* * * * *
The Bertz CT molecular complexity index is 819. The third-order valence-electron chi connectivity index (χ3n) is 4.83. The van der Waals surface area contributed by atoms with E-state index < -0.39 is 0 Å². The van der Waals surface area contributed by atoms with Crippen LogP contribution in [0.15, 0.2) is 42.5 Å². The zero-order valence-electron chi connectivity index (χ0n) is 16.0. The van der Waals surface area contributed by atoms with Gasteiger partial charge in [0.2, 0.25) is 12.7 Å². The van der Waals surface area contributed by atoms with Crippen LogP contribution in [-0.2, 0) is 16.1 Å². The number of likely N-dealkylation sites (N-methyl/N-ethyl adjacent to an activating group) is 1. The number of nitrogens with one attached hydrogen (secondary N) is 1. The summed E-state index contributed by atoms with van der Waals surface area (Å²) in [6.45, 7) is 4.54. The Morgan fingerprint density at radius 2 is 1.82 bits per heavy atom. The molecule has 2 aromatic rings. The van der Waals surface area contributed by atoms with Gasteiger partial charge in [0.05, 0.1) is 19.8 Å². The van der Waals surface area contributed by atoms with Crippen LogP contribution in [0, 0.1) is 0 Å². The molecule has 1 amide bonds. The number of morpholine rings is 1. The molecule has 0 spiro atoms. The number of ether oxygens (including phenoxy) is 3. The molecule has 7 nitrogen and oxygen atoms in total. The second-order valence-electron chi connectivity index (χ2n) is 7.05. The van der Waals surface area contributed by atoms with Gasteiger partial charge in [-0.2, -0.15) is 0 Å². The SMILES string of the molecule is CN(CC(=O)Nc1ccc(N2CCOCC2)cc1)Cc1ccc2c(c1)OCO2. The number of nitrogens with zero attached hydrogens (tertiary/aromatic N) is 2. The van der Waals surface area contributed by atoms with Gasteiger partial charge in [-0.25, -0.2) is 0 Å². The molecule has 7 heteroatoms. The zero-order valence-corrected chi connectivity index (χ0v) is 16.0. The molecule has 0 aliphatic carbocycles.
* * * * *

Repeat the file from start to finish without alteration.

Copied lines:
The Bertz CT molecular complexity index is 819. The third-order valence-electron chi connectivity index (χ3n) is 4.83. The van der Waals surface area contributed by atoms with E-state index < -0.39 is 0 Å². The van der Waals surface area contributed by atoms with Crippen LogP contribution in [0.15, 0.2) is 42.5 Å². The zero-order valence-electron chi connectivity index (χ0n) is 16.0. The van der Waals surface area contributed by atoms with Gasteiger partial charge in [0.2, 0.25) is 12.7 Å². The van der Waals surface area contributed by atoms with Crippen LogP contribution in [-0.2, 0) is 16.1 Å². The number of likely N-dealkylation sites (N-methyl/N-ethyl adjacent to an activating group) is 1. The number of nitrogens with one attached hydrogen (secondary N) is 1. The summed E-state index contributed by atoms with van der Waals surface area (Å²) in [6.45, 7) is 4.54. The Morgan fingerprint density at radius 2 is 1.82 bits per heavy atom. The molecule has 2 aromatic rings. The van der Waals surface area contributed by atoms with Gasteiger partial charge in [0.05, 0.1) is 19.8 Å². The van der Waals surface area contributed by atoms with Crippen LogP contribution in [0, 0.1) is 0 Å². The molecule has 1 amide bonds. The number of morpholine rings is 1. The molecule has 0 spiro atoms. The number of ether oxygens (including phenoxy) is 3. The molecule has 7 nitrogen and oxygen atoms in total. The second-order valence-electron chi connectivity index (χ2n) is 7.05. The van der Waals surface area contributed by atoms with Gasteiger partial charge in [-0.2, -0.15) is 0 Å². The SMILES string of the molecule is CN(CC(=O)Nc1ccc(N2CCOCC2)cc1)Cc1ccc2c(c1)OCO2. The number of nitrogens with zero attached hydrogens (tertiary/aromatic N) is 2. The van der Waals surface area contributed by atoms with Gasteiger partial charge in [-0.25, -0.2) is 0 Å². The molecule has 7 heteroatoms. The zero-order valence-corrected chi connectivity index (χ0v) is 16.0. The molecule has 0 aliphatic carbocycles.